Can emotions be educated? Emotional landscapes from the teaching experience

By Ana Kurtzbart


Graciela Rosenberg


About the book:

The thoughts the author shares in this book are an invitation for teachers, educators, psychologists, and all those involved in education —from different domains— to focus on the crucial importance of deploying the emotional and relational dimensions as a learning for life.


Emotions are born in the “fabric” woven by relationships. When dealing with an issue as complex as human emotionality we are faced with many questions and challenges. A useful starting point is to highlight the importance of being connected, staying involved, forming part of a network, both wrapping and being wrapped by the mesh of invisible fibers that make up a community; in this particular case, the teaching community of the present day.
The proposal is to reflect and state the problems or challenges that we have to face from within, with a committed attitude, since our emotional life is the result of our exchange with others, in that in-between space that we create, from the perspective of our own unique feelings, which is at the same time changing and varied, and is born from relationships with others in certain conditions of existence.
We may think that emotions become meaningful in our relationship with other people even if we are physically isolated from one another. We cannot think of emotions in the abstract or removed from the social, cultural or historical context in which they occur, make sense and have meaning.
By describing each of the nine emotions separately, this book begins with generalizations that are, of course, partial, and goes on to present the reader with a quite simplified version of each of them. However, they serve as a starting point to help us analyze each circumstance in particular, as related to one another and in context. This restores the complexity of their nature, both unique and plural at the same time. As in the case of the clinical pictures described by Sigmund Freud, including phobia or obsession, the description of each emotion is useful as a reference to analyze what is unique about each subjectivity, its logic, features and language, considering their history and unique circumstances.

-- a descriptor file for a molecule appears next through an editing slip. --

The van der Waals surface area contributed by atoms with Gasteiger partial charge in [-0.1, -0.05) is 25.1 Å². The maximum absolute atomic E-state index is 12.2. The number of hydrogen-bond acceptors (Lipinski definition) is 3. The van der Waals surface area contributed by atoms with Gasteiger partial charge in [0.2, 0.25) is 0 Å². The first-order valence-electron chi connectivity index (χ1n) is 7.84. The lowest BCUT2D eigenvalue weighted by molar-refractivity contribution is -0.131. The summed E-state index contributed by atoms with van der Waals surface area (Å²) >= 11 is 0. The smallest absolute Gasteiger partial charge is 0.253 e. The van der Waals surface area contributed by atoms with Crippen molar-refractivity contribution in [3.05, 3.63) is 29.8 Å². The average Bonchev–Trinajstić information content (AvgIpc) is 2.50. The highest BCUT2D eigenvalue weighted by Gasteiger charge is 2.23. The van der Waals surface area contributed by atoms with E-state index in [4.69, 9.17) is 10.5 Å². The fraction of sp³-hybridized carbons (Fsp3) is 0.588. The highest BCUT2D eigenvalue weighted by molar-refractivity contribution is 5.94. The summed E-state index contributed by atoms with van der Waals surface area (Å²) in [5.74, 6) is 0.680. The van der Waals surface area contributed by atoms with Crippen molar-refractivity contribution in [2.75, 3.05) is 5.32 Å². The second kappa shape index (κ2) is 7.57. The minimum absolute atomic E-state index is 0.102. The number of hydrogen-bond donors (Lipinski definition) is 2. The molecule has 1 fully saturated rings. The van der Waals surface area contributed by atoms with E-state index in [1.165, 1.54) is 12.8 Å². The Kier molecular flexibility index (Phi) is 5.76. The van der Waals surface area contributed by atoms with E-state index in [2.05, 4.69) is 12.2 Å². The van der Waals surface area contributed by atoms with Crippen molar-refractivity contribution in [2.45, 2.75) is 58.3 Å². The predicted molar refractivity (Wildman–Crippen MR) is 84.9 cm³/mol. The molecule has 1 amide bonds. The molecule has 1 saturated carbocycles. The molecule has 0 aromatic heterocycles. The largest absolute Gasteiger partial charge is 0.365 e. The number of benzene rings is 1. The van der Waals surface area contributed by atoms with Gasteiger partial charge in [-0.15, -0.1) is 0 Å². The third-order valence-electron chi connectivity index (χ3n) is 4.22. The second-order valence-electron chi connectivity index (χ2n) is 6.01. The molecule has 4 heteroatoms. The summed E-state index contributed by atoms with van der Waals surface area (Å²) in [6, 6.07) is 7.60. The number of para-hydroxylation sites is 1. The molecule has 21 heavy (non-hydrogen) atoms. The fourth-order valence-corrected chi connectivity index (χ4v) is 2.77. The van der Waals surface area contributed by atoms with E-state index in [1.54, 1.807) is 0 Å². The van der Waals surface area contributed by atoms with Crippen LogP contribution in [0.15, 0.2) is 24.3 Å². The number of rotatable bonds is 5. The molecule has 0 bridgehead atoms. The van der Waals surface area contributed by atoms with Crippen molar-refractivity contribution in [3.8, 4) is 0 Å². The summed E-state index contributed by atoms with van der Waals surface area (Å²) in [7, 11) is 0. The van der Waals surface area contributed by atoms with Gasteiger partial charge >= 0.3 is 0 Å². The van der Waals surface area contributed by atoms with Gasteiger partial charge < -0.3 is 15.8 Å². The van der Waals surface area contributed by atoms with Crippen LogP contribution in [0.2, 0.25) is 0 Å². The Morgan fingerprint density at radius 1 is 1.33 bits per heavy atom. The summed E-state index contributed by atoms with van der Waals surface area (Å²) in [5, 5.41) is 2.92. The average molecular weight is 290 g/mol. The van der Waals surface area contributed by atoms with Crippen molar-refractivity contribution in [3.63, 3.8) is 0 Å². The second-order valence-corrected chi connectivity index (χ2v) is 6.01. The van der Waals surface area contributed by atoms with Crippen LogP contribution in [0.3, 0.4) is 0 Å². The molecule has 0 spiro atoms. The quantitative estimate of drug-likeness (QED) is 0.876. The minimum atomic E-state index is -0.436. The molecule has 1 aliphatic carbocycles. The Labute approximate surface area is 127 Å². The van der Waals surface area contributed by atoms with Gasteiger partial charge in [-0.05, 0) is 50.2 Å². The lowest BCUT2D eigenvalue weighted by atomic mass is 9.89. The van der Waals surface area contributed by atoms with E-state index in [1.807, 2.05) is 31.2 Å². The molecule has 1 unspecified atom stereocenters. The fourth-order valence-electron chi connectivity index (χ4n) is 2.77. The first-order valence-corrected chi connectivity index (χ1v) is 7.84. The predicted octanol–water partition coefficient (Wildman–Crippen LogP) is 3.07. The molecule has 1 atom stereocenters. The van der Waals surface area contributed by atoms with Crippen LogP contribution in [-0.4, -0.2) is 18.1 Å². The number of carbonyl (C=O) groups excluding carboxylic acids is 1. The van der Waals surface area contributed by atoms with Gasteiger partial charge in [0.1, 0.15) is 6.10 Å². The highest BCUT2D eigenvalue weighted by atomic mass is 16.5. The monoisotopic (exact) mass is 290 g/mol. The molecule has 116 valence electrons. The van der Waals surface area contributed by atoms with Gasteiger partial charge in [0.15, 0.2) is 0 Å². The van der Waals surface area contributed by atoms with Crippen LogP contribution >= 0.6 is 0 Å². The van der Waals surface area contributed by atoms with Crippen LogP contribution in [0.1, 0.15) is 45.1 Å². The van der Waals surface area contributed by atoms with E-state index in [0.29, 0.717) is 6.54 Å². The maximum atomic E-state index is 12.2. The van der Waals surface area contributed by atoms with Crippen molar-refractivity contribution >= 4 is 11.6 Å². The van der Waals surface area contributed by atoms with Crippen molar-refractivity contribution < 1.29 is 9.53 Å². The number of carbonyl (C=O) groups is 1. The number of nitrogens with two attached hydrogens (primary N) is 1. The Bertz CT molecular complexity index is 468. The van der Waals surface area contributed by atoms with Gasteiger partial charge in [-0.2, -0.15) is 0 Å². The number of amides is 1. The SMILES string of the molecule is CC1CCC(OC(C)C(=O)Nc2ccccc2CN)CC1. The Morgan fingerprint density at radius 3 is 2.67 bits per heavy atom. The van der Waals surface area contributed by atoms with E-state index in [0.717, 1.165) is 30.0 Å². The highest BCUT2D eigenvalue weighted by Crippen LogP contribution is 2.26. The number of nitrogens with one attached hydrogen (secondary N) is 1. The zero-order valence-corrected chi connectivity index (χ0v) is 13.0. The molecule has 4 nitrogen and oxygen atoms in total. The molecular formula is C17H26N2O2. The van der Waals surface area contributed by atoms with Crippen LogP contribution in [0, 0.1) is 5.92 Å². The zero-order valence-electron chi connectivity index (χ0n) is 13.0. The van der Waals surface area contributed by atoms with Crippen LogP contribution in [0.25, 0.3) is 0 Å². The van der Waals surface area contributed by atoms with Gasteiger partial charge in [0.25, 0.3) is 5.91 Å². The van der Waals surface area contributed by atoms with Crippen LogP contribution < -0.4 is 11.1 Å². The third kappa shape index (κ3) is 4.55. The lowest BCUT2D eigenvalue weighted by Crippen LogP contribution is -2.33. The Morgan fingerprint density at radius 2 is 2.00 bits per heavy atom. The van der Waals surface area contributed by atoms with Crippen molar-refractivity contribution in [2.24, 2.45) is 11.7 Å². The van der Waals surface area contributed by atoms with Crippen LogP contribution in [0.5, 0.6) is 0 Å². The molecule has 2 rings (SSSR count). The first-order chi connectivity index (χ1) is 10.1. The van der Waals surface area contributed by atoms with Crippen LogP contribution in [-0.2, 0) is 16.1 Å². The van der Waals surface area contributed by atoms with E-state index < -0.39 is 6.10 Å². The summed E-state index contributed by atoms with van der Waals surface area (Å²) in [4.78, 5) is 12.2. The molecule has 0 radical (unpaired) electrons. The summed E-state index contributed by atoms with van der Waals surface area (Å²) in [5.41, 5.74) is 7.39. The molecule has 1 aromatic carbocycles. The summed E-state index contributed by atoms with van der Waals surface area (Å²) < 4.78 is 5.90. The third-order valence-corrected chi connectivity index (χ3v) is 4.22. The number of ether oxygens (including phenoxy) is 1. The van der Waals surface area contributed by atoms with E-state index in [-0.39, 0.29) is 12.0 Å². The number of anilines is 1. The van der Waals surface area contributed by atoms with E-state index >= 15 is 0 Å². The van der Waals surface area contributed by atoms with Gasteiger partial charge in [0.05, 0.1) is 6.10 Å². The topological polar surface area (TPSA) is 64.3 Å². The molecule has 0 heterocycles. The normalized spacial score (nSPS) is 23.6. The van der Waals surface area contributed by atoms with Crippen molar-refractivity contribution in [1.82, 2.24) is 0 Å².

By way of introduction, it is useful to ask ourselves a question that can lead us to reflection. Should we think of educating emotions or could we consider them in terms of affective experiences, bearing in mind that tension and conflict are inherent to human relationships?
It is worth digging into the etymology of the word “experience.” It comes from the Latin words experiri, which means “to test” or “to prove,” and periri, which means “peril” and “danger”, that is to gain knowledge by testing or trials, analyzing results and formulating new trials on the basis of previous ones. We could say that experience is the mother of all sciences.
It also means “to lead”, “to cross to the other side”, “to pierce”. Thus, emotional experience may account for how events impact upon us, pierce through us, drive us, lead us to try, to take risks, in a never-ending progression of new attempts and effects.
How can we conceive of ourselves in relation to what happens, and what happens to us? How can we let ourselves be surprised by the unexpected that bursts forth, transforming what used to be a certain way?
Reality is in constant change; how can we open to other possibilities and make room for what is to come, being hospitable and making room for the unknown?
It is difficult to approach what is different or give a name to the complexity of what is happening, the multiplicity of feelings and experiences, which are often influenced by logics derived from positions of power whose views are generally imposed on us and naturalized, and as a consequence, usually invalidate other views.
If our practice is alive, and thus in constant change, should we question the mechanisms, the assumptions, and the beliefs, as well as the interpretations of reality, that are now obsolete?